A Fortnight Review: 2 Weeks On The Wrist With The Seiko Prospex SRP773 Turtle Diver Watch

By Meor Amri Meor Ayob

For the last three years, Seiko has started to reissue (more like reinterpret) some of its classic models for the modern collector. This is very exciting for collectors such as myself as it gives me an opportunity to get watches that are no longer in production. In November 2015, Seiko announced a modern reinterpretation of the classic turtle divers of the 1960s and 1970s.

The watch comes in four options. I decided on the blue dial SRP773K1 that comes with a bracelet. The watch has a Prospex designation.

The watch comes with a day and date function. It has a width of 44.3 mm and a height of 14 mm. The lug width is 22 mm while the lug-to-lug distance is 48 mm. The iconic cushion case features a unidirectional bezel, an unsigned screw down crown, a water resistance of 200 meters, and a screw case back featuring the famous ‘Tsunami’ logo.

The glass protecting the dial is Seiko’s proprietary “Hardlex” crystal. This material is a Seiko in-house hardened mineral crystal. Since this watch is under the Prospex line and is also an ISO certified diver.

I was made to understand that the set-up is similar to the original Seiko 6309 diver.  Only the seconds hand is a more modern interpretation of where the “lollipop” is on the back instead of the front in the original 6309. All major indices, as well as the two main hands, are liberally painted with of Seiko’s “LumiBrite” paint. In fact, the thick amount of LumiBrite paint gives a 3-dimentional effect to the dial which is obvious at any angle of view.

The bezel is unidirectional with 120 clicks. A luminous pip is located at 12 o’clock. There are minute markers and Arabic numbers at every 10 minutes mark. The bezel is sloped towards the crystal and it has a coin-edge side to facilitate gripping.

The SRP773 has lug holes which were missing in the original 6309. This is a convenient way for changing straps and bracelets.

The bracelet that comes with this watch tapers to 20 mm at the centre clasp. It has a simple diver’s extension and four micro-adjustment points. The links are connected by a pin-collar retaining system.

Earlier I mentioned that this watch is an ISO certified diver. What I meant is that this watch conforms to the ISO 6425 international standards for diving watches.

Under the rather clean screw-down caseback is the Seiko 4R36 caliber movement. Operating with 25 jewels and 21,600 bph (or 3 Hertz), it is an automatic movement with hand “windable” and seconds hand stop capabilities. It also powers day and date wheels and its main springs have 41 hours of power reserve. Based on specifications, it is rated for an acceptable error of -35/+45 seconds a day. In reality, the actual performance is far superior.

There are a number of reasons that I like the turtle case (or more commonly known as cushion case). The most obvious is the shape. It helps the wearer to use the watch with formal wear. The case slides smoothly under cuffs and reduces the possibility of snagging on things.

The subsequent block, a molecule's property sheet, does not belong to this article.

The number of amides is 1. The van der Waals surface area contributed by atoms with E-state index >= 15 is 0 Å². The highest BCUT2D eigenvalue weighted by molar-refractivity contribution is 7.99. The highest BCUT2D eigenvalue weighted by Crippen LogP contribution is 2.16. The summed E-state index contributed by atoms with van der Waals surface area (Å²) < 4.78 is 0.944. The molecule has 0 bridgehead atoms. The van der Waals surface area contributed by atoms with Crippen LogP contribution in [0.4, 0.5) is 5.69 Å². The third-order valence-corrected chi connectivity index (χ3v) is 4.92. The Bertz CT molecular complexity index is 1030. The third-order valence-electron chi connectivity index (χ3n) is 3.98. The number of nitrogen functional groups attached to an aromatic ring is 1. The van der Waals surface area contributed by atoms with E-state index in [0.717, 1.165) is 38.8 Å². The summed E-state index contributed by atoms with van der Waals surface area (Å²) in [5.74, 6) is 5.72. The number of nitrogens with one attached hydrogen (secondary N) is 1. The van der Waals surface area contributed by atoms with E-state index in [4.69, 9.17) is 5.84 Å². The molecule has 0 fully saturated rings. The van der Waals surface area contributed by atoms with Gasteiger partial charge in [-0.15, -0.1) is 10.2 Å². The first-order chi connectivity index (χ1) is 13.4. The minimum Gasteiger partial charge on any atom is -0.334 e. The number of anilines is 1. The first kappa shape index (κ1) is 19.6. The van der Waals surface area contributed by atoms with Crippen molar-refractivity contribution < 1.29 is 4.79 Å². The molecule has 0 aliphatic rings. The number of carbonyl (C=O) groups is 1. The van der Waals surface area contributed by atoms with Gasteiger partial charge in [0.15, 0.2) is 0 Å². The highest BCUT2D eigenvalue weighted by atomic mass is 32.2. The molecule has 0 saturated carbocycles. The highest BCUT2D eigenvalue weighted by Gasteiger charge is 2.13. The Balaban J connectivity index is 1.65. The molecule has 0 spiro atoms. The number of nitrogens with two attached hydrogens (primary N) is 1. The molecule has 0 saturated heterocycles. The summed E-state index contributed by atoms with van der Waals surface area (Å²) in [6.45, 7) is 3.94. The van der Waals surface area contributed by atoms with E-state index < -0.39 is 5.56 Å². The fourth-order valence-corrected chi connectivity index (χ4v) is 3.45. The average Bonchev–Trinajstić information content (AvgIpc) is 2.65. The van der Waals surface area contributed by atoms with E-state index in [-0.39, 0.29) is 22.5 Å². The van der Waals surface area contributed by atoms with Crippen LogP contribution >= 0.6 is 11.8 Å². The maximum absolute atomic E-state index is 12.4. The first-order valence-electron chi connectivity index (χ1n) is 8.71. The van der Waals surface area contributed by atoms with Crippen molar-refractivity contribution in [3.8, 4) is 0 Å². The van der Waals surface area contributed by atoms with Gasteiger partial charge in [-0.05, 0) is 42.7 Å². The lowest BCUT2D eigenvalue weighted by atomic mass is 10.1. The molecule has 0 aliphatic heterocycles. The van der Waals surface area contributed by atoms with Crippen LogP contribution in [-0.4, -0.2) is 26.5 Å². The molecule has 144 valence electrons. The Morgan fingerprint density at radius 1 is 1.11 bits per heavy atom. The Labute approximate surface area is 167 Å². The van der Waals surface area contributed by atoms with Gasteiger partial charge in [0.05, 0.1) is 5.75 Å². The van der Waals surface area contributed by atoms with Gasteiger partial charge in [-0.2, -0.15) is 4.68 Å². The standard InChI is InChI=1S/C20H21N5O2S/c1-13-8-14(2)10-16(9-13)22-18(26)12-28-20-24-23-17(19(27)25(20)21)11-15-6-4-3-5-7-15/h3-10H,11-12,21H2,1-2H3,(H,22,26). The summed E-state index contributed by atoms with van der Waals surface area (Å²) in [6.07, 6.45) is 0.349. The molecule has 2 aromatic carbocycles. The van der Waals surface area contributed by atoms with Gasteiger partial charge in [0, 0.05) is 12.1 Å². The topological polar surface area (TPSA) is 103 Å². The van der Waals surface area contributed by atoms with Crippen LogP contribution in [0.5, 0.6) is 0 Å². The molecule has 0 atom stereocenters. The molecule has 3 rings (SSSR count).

The shape of the lugs also contributes towards wearing comfort. The curvature designed into the lugs hugs the wrist naturally and it allows wearers with thinner wrist to carry the watch more confidently.

The last reason is the most subjective, the overall shape. It is hard to put it in words but to me, it looks so pleasing on my wrist. Compared to the typical round case watch, the turtle (cushion shaped) casing looks more in sync to a human wrist – it looks more natural. I just love it.

Nevertheless, I do have some suggestions that would make the SRP779 even sweeter.

The most obvious is replacing the Hardlex glass with Sapphire crystal. Granted it will push the price up but the shine and reflection of Sapphire crystal is worth the additional premium.

The second is replacing the 4R36 movement by the more refined 6R15 series movement. The 4R36 movement is a common movement used even for the lower end Seiko 5 series. Since this watch is under the Prospex series, it should be differentiated as such.

However, these are commercial decisions that have to be made by Seiko. For most enthusiasts, the price point is the most critical purchasing criteria. To be able to make a product more affordable to a bigger consumer market, certain compromises would have to be made to keep costs down.  Nevertheless, knowing Seiko, I suspect a ‘special’ premium model will be made available soon with all the high-end bits for purists to choose from. Anyway, I can’t wait. The SRP779 is already good enough for me.

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Meor Amri is a passionate watch collector from Kuala Lumpur, Malaysia. Having bitten by the horology bug in 2010, he has written extensively about the watch scene and has assembled a large collection of watches (excessively!!!) on his own free time. His blogs on the same subject are: Eastern Watch & Western Watch Read his articles here